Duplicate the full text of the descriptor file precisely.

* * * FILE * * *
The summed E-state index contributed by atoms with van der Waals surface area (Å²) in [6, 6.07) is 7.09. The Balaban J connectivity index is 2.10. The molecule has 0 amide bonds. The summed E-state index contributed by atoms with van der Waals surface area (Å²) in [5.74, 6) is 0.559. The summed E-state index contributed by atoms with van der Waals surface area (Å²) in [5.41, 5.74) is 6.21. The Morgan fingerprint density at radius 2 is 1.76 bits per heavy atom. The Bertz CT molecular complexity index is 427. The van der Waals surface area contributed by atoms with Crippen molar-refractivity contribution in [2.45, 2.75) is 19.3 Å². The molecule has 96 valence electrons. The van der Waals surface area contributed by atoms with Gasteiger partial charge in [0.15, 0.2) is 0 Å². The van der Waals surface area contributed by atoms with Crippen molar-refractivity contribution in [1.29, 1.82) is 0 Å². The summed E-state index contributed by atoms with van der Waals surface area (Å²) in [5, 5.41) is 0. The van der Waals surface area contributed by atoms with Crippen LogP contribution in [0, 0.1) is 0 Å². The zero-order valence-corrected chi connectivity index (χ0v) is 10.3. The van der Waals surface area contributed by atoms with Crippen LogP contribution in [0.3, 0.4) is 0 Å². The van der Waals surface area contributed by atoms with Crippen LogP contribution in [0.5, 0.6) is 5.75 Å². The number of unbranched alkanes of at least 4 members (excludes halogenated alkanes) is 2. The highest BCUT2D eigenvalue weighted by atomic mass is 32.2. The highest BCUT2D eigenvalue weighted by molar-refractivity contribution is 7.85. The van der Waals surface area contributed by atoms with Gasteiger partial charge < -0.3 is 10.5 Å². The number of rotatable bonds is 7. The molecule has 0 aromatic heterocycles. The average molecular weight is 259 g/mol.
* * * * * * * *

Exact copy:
The summed E-state index contributed by atoms with van der Waals surface area (Å²) in [6, 6.07) is 7.09. The Balaban J connectivity index is 2.10. The molecule has 0 amide bonds. The summed E-state index contributed by atoms with van der Waals surface area (Å²) in [5.74, 6) is 0.559. The summed E-state index contributed by atoms with van der Waals surface area (Å²) in [5.41, 5.74) is 6.21. The Morgan fingerprint density at radius 2 is 1.76 bits per heavy atom. The Bertz CT molecular complexity index is 427. The van der Waals surface area contributed by atoms with Crippen molar-refractivity contribution in [2.45, 2.75) is 19.3 Å². The molecule has 96 valence electrons. The van der Waals surface area contributed by atoms with Gasteiger partial charge in [0.15, 0.2) is 0 Å². The van der Waals surface area contributed by atoms with Crippen molar-refractivity contribution in [1.29, 1.82) is 0 Å². The summed E-state index contributed by atoms with van der Waals surface area (Å²) in [5, 5.41) is 0. The van der Waals surface area contributed by atoms with Crippen LogP contribution in [0, 0.1) is 0 Å². The zero-order valence-corrected chi connectivity index (χ0v) is 10.3. The van der Waals surface area contributed by atoms with Crippen LogP contribution in [0.3, 0.4) is 0 Å². The van der Waals surface area contributed by atoms with Crippen LogP contribution in [0.5, 0.6) is 5.75 Å². The number of unbranched alkanes of at least 4 members (excludes halogenated alkanes) is 2. The highest BCUT2D eigenvalue weighted by atomic mass is 32.2. The highest BCUT2D eigenvalue weighted by molar-refractivity contribution is 7.85. The van der Waals surface area contributed by atoms with Gasteiger partial charge < -0.3 is 10.5 Å². The number of rotatable bonds is 7. The molecule has 0 aromatic heterocycles. The average molecular weight is 259 g/mol.